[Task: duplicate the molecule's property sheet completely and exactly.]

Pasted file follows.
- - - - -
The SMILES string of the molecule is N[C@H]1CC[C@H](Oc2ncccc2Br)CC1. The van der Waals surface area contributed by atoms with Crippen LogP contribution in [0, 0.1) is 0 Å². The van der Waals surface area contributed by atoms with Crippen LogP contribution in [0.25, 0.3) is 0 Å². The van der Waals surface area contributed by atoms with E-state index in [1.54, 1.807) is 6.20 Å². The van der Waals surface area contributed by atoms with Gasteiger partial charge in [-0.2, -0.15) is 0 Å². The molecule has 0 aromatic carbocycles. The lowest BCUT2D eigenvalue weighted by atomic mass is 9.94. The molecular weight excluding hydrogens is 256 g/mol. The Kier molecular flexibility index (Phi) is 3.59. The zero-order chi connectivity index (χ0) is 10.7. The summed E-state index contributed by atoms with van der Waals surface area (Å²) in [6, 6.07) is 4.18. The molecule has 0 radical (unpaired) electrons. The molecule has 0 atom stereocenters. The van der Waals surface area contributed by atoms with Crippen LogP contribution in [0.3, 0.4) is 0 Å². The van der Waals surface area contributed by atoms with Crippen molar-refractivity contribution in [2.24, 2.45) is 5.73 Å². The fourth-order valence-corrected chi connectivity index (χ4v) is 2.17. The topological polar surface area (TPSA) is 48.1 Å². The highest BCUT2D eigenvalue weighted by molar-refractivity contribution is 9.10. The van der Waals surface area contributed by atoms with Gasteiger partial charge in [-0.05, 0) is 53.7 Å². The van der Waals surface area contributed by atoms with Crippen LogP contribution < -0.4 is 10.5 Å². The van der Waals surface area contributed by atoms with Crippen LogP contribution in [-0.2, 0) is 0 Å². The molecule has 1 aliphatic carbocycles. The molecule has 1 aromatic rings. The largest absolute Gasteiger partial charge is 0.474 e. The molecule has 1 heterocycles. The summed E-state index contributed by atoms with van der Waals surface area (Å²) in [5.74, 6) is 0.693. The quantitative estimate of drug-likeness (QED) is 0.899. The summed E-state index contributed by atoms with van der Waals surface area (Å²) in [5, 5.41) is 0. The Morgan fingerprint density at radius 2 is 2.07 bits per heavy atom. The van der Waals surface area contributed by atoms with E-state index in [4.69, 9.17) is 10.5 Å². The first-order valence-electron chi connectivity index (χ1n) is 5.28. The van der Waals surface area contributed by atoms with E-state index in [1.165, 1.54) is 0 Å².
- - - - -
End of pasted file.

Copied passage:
The SMILES string of the molecule is N[C@H]1CC[C@H](Oc2ncccc2Br)CC1. The van der Waals surface area contributed by atoms with Crippen LogP contribution in [0, 0.1) is 0 Å². The van der Waals surface area contributed by atoms with Crippen LogP contribution in [0.25, 0.3) is 0 Å². The van der Waals surface area contributed by atoms with E-state index in [1.54, 1.807) is 6.20 Å². The van der Waals surface area contributed by atoms with Gasteiger partial charge in [-0.2, -0.15) is 0 Å². The molecule has 0 aromatic carbocycles. The lowest BCUT2D eigenvalue weighted by atomic mass is 9.94. The molecular weight excluding hydrogens is 256 g/mol. The Kier molecular flexibility index (Phi) is 3.59. The zero-order chi connectivity index (χ0) is 10.7. The summed E-state index contributed by atoms with van der Waals surface area (Å²) in [6, 6.07) is 4.18. The molecule has 0 radical (unpaired) electrons. The molecule has 0 atom stereocenters. The van der Waals surface area contributed by atoms with Crippen LogP contribution in [0.3, 0.4) is 0 Å². The van der Waals surface area contributed by atoms with Crippen molar-refractivity contribution in [2.24, 2.45) is 5.73 Å². The fourth-order valence-corrected chi connectivity index (χ4v) is 2.17. The topological polar surface area (TPSA) is 48.1 Å². The highest BCUT2D eigenvalue weighted by molar-refractivity contribution is 9.10. The van der Waals surface area contributed by atoms with Gasteiger partial charge in [-0.05, 0) is 53.7 Å². The van der Waals surface area contributed by atoms with Crippen LogP contribution < -0.4 is 10.5 Å². The van der Waals surface area contributed by atoms with Crippen LogP contribution in [-0.2, 0) is 0 Å². The molecule has 1 aliphatic carbocycles. The molecule has 1 aromatic rings. The largest absolute Gasteiger partial charge is 0.474 e. The molecule has 1 heterocycles. The summed E-state index contributed by atoms with van der Waals surface area (Å²) in [5.74, 6) is 0.693. The quantitative estimate of drug-likeness (QED) is 0.899. The summed E-state index contributed by atoms with van der Waals surface area (Å²) in [5, 5.41) is 0. The Morgan fingerprint density at radius 2 is 2.07 bits per heavy atom. The van der Waals surface area contributed by atoms with E-state index in [4.69, 9.17) is 10.5 Å². The first-order valence-electron chi connectivity index (χ1n) is 5.28. The van der Waals surface area contributed by atoms with E-state index in [1.165, 1.54) is 0 Å².